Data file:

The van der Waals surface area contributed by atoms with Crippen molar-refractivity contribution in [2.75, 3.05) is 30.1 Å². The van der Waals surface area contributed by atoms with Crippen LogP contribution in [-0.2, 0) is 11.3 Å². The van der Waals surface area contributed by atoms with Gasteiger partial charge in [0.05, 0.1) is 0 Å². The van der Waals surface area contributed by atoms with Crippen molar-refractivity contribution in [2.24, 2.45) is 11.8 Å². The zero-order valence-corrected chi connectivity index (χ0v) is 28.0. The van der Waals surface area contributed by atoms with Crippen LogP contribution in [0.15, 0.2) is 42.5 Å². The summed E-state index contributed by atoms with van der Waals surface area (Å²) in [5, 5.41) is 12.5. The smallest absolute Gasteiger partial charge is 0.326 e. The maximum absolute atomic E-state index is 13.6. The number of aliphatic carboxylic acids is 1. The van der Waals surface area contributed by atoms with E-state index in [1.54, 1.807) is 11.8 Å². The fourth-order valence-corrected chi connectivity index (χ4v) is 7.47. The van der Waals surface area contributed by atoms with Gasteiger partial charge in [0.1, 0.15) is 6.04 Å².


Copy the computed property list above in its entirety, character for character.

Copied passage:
The van der Waals surface area contributed by atoms with Crippen molar-refractivity contribution in [2.75, 3.05) is 30.1 Å². The van der Waals surface area contributed by atoms with Crippen LogP contribution in [-0.2, 0) is 11.3 Å². The van der Waals surface area contributed by atoms with Gasteiger partial charge in [0.05, 0.1) is 0 Å². The van der Waals surface area contributed by atoms with Crippen molar-refractivity contribution in [2.24, 2.45) is 11.8 Å². The zero-order valence-corrected chi connectivity index (χ0v) is 28.0. The van der Waals surface area contributed by atoms with Crippen LogP contribution in [0.15, 0.2) is 42.5 Å². The summed E-state index contributed by atoms with van der Waals surface area (Å²) in [5, 5.41) is 12.5. The smallest absolute Gasteiger partial charge is 0.326 e. The maximum absolute atomic E-state index is 13.6. The number of aliphatic carboxylic acids is 1. The van der Waals surface area contributed by atoms with E-state index in [1.54, 1.807) is 11.8 Å². The fourth-order valence-corrected chi connectivity index (χ4v) is 7.47. The van der Waals surface area contributed by atoms with Gasteiger partial charge in [0.1, 0.15) is 6.04 Å².